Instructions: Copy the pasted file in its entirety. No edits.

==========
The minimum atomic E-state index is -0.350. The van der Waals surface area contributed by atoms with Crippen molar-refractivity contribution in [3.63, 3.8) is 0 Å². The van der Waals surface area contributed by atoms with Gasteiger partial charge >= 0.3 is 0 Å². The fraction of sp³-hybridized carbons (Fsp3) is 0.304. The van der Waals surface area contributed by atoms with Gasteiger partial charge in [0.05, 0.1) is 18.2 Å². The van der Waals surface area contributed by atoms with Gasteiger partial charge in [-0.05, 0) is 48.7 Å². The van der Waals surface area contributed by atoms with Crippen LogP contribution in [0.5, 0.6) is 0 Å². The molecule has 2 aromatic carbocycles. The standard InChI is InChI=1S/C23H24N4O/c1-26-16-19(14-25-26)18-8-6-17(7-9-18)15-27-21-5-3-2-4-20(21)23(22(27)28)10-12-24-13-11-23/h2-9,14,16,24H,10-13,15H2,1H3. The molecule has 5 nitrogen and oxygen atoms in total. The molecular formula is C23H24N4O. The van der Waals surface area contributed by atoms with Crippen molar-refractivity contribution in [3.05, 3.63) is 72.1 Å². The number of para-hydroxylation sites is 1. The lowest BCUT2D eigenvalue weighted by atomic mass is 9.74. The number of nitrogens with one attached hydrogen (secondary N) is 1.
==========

The minimum atomic E-state index is -0.350. The van der Waals surface area contributed by atoms with Crippen molar-refractivity contribution in [3.63, 3.8) is 0 Å². The van der Waals surface area contributed by atoms with Gasteiger partial charge >= 0.3 is 0 Å². The fraction of sp³-hybridized carbons (Fsp3) is 0.304. The van der Waals surface area contributed by atoms with Gasteiger partial charge in [0.05, 0.1) is 18.2 Å². The van der Waals surface area contributed by atoms with Gasteiger partial charge in [-0.05, 0) is 48.7 Å². The van der Waals surface area contributed by atoms with Crippen LogP contribution in [0.5, 0.6) is 0 Å². The molecule has 2 aromatic carbocycles. The standard InChI is InChI=1S/C23H24N4O/c1-26-16-19(14-25-26)18-8-6-17(7-9-18)15-27-21-5-3-2-4-20(21)23(22(27)28)10-12-24-13-11-23/h2-9,14,16,24H,10-13,15H2,1H3. The molecule has 5 nitrogen and oxygen atoms in total. The molecular formula is C23H24N4O. The van der Waals surface area contributed by atoms with Crippen molar-refractivity contribution in [3.05, 3.63) is 72.1 Å². The number of para-hydroxylation sites is 1. The lowest BCUT2D eigenvalue weighted by atomic mass is 9.74. The number of nitrogens with one attached hydrogen (secondary N) is 1.